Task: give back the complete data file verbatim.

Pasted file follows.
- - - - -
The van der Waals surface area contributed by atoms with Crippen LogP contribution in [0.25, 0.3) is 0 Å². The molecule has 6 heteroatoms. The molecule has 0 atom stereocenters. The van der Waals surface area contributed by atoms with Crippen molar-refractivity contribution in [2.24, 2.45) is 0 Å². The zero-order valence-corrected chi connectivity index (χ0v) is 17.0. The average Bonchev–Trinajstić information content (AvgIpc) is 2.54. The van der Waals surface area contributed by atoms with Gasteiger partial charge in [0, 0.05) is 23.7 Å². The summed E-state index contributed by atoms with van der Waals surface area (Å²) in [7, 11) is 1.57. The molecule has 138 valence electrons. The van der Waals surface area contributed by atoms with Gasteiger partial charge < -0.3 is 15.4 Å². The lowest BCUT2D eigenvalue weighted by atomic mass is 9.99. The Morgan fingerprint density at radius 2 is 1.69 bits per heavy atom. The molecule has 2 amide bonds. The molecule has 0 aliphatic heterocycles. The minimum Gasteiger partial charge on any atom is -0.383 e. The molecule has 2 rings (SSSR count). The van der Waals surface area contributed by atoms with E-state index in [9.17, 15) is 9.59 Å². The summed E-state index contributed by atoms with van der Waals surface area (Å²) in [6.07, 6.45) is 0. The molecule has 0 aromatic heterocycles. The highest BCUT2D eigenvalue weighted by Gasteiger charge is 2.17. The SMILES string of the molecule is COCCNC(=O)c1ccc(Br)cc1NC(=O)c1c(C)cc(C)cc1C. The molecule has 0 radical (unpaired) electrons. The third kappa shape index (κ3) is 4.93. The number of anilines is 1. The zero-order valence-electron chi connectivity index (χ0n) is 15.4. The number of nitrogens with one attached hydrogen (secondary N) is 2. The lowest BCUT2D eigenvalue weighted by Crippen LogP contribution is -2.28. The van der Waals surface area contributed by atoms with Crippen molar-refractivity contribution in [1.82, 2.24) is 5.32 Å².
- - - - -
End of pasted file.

The van der Waals surface area contributed by atoms with Crippen LogP contribution in [0.25, 0.3) is 0 Å². The molecule has 6 heteroatoms. The molecule has 0 atom stereocenters. The van der Waals surface area contributed by atoms with Crippen molar-refractivity contribution in [2.24, 2.45) is 0 Å². The zero-order valence-corrected chi connectivity index (χ0v) is 17.0. The average Bonchev–Trinajstić information content (AvgIpc) is 2.54. The van der Waals surface area contributed by atoms with Gasteiger partial charge in [0, 0.05) is 23.7 Å². The summed E-state index contributed by atoms with van der Waals surface area (Å²) in [7, 11) is 1.57. The molecule has 138 valence electrons. The van der Waals surface area contributed by atoms with Gasteiger partial charge < -0.3 is 15.4 Å². The lowest BCUT2D eigenvalue weighted by atomic mass is 9.99. The Morgan fingerprint density at radius 2 is 1.69 bits per heavy atom. The molecule has 2 amide bonds. The molecule has 0 aliphatic heterocycles. The minimum Gasteiger partial charge on any atom is -0.383 e. The molecule has 2 rings (SSSR count). The van der Waals surface area contributed by atoms with E-state index in [9.17, 15) is 9.59 Å². The summed E-state index contributed by atoms with van der Waals surface area (Å²) in [6.07, 6.45) is 0. The molecule has 0 aromatic heterocycles. The highest BCUT2D eigenvalue weighted by Gasteiger charge is 2.17. The SMILES string of the molecule is COCCNC(=O)c1ccc(Br)cc1NC(=O)c1c(C)cc(C)cc1C. The molecule has 0 radical (unpaired) electrons. The third kappa shape index (κ3) is 4.93. The number of anilines is 1. The zero-order valence-electron chi connectivity index (χ0n) is 15.4. The number of nitrogens with one attached hydrogen (secondary N) is 2. The lowest BCUT2D eigenvalue weighted by Crippen LogP contribution is -2.28. The van der Waals surface area contributed by atoms with Crippen molar-refractivity contribution in [1.82, 2.24) is 5.32 Å².